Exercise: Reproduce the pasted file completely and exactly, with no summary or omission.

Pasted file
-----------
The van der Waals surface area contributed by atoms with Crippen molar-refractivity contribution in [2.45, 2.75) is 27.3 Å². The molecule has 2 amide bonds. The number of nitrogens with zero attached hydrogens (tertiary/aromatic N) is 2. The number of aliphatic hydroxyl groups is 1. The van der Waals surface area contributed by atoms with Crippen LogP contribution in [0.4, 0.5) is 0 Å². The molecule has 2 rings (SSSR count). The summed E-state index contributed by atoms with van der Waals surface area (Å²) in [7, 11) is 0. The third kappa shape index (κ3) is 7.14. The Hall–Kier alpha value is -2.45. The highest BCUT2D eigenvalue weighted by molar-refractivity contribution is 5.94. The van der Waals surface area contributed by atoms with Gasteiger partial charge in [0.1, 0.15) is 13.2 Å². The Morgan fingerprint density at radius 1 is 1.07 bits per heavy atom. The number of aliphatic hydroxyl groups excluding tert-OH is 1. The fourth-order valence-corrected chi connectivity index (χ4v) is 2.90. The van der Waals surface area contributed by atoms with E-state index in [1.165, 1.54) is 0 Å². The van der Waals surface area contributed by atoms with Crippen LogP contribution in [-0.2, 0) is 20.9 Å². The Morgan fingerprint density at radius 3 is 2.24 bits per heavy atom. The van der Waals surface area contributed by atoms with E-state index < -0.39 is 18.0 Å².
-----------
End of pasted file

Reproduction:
The van der Waals surface area contributed by atoms with Crippen molar-refractivity contribution in [2.45, 2.75) is 27.3 Å². The molecule has 2 amide bonds. The number of nitrogens with zero attached hydrogens (tertiary/aromatic N) is 2. The number of aliphatic hydroxyl groups is 1. The van der Waals surface area contributed by atoms with Crippen LogP contribution in [0.4, 0.5) is 0 Å². The molecule has 2 rings (SSSR count). The summed E-state index contributed by atoms with van der Waals surface area (Å²) in [7, 11) is 0. The third kappa shape index (κ3) is 7.14. The Hall–Kier alpha value is -2.45. The highest BCUT2D eigenvalue weighted by molar-refractivity contribution is 5.94. The van der Waals surface area contributed by atoms with Gasteiger partial charge in [0.1, 0.15) is 13.2 Å². The Morgan fingerprint density at radius 1 is 1.07 bits per heavy atom. The number of aliphatic hydroxyl groups excluding tert-OH is 1. The fourth-order valence-corrected chi connectivity index (χ4v) is 2.90. The van der Waals surface area contributed by atoms with E-state index in [1.165, 1.54) is 0 Å². The van der Waals surface area contributed by atoms with Crippen LogP contribution in [-0.2, 0) is 20.9 Å². The Morgan fingerprint density at radius 3 is 2.24 bits per heavy atom. The van der Waals surface area contributed by atoms with E-state index < -0.39 is 18.0 Å².